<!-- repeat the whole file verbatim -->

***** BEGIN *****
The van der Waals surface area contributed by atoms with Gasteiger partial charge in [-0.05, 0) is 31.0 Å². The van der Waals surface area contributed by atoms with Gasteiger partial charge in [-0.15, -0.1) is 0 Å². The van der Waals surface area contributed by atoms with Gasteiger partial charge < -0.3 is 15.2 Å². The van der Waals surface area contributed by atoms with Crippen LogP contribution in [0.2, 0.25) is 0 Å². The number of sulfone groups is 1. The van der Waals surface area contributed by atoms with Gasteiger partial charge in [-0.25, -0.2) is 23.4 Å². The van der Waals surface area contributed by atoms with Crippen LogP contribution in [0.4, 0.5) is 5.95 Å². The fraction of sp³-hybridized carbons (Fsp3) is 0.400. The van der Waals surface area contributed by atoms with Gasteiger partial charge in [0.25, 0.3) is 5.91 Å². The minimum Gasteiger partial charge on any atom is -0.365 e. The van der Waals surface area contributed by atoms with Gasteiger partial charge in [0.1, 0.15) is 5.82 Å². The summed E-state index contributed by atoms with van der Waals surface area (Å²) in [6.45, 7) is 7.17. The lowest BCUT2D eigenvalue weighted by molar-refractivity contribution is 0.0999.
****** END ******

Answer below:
The van der Waals surface area contributed by atoms with Gasteiger partial charge in [-0.05, 0) is 31.0 Å². The van der Waals surface area contributed by atoms with Gasteiger partial charge in [-0.15, -0.1) is 0 Å². The van der Waals surface area contributed by atoms with Gasteiger partial charge < -0.3 is 15.2 Å². The van der Waals surface area contributed by atoms with Crippen LogP contribution in [0.2, 0.25) is 0 Å². The number of sulfone groups is 1. The van der Waals surface area contributed by atoms with Gasteiger partial charge in [-0.25, -0.2) is 23.4 Å². The van der Waals surface area contributed by atoms with Crippen LogP contribution in [0.4, 0.5) is 5.95 Å². The fraction of sp³-hybridized carbons (Fsp3) is 0.400. The van der Waals surface area contributed by atoms with Gasteiger partial charge in [0.25, 0.3) is 5.91 Å². The minimum Gasteiger partial charge on any atom is -0.365 e. The van der Waals surface area contributed by atoms with Gasteiger partial charge in [0.1, 0.15) is 5.82 Å². The summed E-state index contributed by atoms with van der Waals surface area (Å²) in [6.45, 7) is 7.17. The lowest BCUT2D eigenvalue weighted by molar-refractivity contribution is 0.0999.